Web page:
Excellent piece about the music industry’s dealings regarding the demise of the CD. There is also a podcast after the jump in case you would rather listen to it.
Before MP3, there was the music CD. (Note to younger Neatorama readers: ask your parents about it. It’s those shiny round discs that look just like DVDs.)
Remember those? And remember why you don’t buy them anymore? Well, the music industry would like to attribute demise of the music CD sales to the rise of digital music format and so on, but what is the real reason?
This interesting report over at NPR All Things Considered explains the rise and fall of the music CD. Turns out, it’s all about greed:
… At first, executives at the major record labels didn’t like the new format. But they started to come around — thanks in large part to Jac Holzman, […]
“The CD was sexy. And it would bring higher prices — from about 8 dollars for cassettes or LPs at the end of the ’70s, to about $15 in the early ’80s,” Holzman says. “You could resell your best catalogue again. CDs were lighter and cheaper to ship, which is a big consideration.”
All of that meant giant profits for the music industry in the 1980s and ’90s. “The CD sold so well. And it created this gigantic boom in the industry,” says Steve Knopper, the author of Appetite for Self-Destruction: The Spectacular Crash of the Record Industry in the Digital Age. “And everybody got rich. And people just got incredibly accustomed to this. To the point where in the late ’90s, the only way that you could get the one song that you liked was to buy the 15 to 18 dollar CD at the Tower Records.”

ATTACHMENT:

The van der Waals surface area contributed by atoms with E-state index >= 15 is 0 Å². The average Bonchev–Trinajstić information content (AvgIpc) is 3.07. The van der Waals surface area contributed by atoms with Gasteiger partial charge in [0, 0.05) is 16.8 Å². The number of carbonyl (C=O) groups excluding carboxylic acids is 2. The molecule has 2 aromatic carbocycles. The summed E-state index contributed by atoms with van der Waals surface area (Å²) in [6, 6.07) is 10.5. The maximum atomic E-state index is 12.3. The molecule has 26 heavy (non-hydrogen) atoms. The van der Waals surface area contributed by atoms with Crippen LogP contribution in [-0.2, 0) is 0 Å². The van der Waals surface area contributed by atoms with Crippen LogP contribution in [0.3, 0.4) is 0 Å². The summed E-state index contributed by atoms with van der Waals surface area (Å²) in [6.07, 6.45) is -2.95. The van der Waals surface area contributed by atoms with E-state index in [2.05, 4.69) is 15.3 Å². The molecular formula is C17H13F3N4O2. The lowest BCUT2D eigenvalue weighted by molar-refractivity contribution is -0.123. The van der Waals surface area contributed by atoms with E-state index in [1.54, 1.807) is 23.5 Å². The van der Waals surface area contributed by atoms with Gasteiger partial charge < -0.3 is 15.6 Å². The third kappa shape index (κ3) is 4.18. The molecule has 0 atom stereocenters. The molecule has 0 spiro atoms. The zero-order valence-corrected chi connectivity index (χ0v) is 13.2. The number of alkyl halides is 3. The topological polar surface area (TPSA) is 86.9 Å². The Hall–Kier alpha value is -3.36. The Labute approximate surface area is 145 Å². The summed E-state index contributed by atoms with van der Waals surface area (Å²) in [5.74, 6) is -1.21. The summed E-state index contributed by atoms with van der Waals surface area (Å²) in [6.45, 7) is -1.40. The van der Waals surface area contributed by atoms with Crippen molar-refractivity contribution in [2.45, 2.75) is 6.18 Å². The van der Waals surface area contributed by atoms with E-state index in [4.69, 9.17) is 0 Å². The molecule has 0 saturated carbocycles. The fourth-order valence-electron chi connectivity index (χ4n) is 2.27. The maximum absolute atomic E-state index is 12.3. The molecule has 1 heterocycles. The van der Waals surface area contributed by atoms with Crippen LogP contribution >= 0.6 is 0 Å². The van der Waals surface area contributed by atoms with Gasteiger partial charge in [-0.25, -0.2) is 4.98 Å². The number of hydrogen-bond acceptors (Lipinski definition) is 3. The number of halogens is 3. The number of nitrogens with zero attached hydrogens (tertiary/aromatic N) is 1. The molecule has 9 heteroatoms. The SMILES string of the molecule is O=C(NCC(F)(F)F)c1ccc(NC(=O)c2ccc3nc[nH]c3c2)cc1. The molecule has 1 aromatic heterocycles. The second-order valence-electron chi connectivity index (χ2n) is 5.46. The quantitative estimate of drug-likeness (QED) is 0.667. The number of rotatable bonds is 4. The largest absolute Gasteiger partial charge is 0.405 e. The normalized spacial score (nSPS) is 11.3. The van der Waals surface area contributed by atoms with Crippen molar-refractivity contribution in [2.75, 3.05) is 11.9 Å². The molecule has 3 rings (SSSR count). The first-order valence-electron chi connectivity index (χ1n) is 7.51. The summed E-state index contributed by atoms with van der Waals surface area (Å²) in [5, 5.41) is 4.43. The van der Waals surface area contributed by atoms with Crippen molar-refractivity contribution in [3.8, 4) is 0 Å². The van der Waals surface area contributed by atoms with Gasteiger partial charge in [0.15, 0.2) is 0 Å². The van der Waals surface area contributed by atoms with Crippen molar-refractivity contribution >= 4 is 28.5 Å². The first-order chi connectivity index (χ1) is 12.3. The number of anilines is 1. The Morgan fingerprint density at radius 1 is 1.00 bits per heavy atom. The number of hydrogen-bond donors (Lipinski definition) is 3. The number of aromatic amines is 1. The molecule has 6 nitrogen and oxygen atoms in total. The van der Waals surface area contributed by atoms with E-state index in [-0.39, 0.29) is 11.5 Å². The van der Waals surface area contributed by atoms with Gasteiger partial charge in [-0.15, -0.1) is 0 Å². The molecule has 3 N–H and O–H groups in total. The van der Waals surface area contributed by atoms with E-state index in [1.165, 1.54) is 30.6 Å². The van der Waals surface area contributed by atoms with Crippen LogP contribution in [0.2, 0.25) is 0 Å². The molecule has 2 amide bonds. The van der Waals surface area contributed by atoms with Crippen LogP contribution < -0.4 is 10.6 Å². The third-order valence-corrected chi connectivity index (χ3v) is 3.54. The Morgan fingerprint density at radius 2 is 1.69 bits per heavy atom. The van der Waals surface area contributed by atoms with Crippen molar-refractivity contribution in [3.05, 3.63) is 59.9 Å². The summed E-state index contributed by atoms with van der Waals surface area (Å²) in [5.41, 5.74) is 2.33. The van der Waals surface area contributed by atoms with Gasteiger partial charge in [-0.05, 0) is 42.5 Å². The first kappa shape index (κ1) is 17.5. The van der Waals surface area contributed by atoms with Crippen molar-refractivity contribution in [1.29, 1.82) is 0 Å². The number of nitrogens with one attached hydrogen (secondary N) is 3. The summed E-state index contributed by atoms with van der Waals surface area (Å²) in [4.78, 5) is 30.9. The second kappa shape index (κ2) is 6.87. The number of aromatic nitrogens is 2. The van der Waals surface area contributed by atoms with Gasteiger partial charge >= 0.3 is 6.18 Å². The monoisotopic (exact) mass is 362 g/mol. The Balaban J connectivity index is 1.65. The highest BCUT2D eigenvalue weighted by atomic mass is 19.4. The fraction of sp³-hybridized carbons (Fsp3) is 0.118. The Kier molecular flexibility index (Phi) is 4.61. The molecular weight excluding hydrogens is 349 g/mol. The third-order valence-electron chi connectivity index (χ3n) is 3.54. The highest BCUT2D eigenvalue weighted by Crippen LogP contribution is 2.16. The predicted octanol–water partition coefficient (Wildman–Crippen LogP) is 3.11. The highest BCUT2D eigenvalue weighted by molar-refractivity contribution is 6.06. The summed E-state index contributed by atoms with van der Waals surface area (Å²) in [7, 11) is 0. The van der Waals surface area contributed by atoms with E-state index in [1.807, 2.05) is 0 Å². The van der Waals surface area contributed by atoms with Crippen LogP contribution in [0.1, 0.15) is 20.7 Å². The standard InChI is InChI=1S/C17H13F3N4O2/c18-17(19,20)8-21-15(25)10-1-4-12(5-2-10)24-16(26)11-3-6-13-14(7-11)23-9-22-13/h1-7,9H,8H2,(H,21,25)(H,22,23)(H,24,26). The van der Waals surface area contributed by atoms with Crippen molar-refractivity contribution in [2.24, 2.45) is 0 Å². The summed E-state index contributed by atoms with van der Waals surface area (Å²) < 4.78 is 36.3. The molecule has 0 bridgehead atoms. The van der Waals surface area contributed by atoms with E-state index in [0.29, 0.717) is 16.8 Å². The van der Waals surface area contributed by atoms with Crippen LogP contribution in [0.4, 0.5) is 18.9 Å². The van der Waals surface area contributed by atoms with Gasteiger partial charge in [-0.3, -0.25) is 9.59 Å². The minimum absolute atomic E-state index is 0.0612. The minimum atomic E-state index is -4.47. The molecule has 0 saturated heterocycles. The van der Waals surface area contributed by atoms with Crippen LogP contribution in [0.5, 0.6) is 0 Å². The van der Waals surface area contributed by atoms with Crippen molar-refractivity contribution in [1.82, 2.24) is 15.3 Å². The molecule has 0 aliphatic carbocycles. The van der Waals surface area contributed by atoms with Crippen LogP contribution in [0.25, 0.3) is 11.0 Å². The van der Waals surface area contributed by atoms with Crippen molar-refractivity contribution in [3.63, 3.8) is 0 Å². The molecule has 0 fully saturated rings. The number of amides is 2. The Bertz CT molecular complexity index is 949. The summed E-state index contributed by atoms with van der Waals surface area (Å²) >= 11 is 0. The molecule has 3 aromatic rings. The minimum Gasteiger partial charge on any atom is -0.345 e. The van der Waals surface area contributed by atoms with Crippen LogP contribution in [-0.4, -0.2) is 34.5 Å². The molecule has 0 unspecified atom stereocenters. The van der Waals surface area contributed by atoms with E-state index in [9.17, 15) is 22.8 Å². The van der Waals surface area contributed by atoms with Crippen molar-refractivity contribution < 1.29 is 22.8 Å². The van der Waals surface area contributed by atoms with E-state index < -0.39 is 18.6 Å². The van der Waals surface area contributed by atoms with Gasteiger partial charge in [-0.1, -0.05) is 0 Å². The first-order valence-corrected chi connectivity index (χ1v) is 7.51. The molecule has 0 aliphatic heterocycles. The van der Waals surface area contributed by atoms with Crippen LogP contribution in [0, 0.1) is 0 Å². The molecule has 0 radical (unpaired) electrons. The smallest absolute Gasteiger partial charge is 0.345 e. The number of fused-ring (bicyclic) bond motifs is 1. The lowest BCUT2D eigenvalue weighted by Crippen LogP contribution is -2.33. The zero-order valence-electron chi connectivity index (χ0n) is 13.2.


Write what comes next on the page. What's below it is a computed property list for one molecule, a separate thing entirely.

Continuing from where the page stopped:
At first, Knopper says, people didn’t mind paying a lot for the new format. “You didn’t hear the outcry at the time of, ‘Hey, we’re getting price-gouged.’ Instead the public was going, ‘this is much better sound.’”
The record labels promised that the price of CDs would come down eventually. And the discs did get cheaper — to make. But the labels kept retail prices – and profits – high. Jac Holzman says that was a mistake.
“It’s fine to keep that up for two or three years. But the labels kept it up far too long. And I think it was a fraud on the public, and on the artists.”